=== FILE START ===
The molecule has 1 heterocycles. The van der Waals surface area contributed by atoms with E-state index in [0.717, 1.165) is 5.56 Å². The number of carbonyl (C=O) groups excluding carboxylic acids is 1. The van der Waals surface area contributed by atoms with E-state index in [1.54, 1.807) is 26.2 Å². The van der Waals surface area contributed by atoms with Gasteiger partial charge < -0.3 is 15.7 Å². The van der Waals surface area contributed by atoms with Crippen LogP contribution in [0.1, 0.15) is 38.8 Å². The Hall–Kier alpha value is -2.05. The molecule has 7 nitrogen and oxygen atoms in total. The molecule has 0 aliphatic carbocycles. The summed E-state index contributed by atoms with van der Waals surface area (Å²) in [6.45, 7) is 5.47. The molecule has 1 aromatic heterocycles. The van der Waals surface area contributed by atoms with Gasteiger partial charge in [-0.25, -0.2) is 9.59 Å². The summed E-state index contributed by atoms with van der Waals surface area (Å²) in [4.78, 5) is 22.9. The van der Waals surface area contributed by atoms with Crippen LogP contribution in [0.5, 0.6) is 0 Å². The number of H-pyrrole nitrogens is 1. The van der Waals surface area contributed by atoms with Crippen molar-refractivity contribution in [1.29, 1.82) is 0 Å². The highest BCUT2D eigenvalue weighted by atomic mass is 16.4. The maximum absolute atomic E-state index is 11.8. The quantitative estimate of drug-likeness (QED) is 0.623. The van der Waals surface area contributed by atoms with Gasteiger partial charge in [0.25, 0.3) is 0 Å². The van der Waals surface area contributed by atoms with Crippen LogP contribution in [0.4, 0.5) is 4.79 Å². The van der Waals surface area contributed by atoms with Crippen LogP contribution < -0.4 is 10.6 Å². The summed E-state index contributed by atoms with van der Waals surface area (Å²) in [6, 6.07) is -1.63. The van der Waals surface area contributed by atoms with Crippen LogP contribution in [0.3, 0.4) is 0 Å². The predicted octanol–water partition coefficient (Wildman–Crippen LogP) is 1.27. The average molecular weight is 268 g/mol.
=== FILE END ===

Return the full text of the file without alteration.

The molecule has 1 heterocycles. The van der Waals surface area contributed by atoms with E-state index in [0.717, 1.165) is 5.56 Å². The number of carbonyl (C=O) groups excluding carboxylic acids is 1. The van der Waals surface area contributed by atoms with E-state index in [1.54, 1.807) is 26.2 Å². The van der Waals surface area contributed by atoms with Gasteiger partial charge < -0.3 is 15.7 Å². The van der Waals surface area contributed by atoms with Crippen LogP contribution in [0.1, 0.15) is 38.8 Å². The Hall–Kier alpha value is -2.05. The molecule has 7 nitrogen and oxygen atoms in total. The molecule has 0 aliphatic carbocycles. The summed E-state index contributed by atoms with van der Waals surface area (Å²) in [6.45, 7) is 5.47. The molecule has 1 aromatic heterocycles. The van der Waals surface area contributed by atoms with Gasteiger partial charge in [-0.25, -0.2) is 9.59 Å². The summed E-state index contributed by atoms with van der Waals surface area (Å²) in [4.78, 5) is 22.9. The van der Waals surface area contributed by atoms with Crippen LogP contribution in [0.5, 0.6) is 0 Å². The number of H-pyrrole nitrogens is 1. The van der Waals surface area contributed by atoms with Crippen molar-refractivity contribution in [1.29, 1.82) is 0 Å². The highest BCUT2D eigenvalue weighted by atomic mass is 16.4. The maximum absolute atomic E-state index is 11.8. The quantitative estimate of drug-likeness (QED) is 0.623. The van der Waals surface area contributed by atoms with Gasteiger partial charge in [0.25, 0.3) is 0 Å². The van der Waals surface area contributed by atoms with Crippen LogP contribution in [0.4, 0.5) is 4.79 Å². The van der Waals surface area contributed by atoms with Crippen LogP contribution < -0.4 is 10.6 Å². The summed E-state index contributed by atoms with van der Waals surface area (Å²) in [6, 6.07) is -1.63. The van der Waals surface area contributed by atoms with Crippen LogP contribution in [0.3, 0.4) is 0 Å². The predicted octanol–water partition coefficient (Wildman–Crippen LogP) is 1.27. The average molecular weight is 268 g/mol.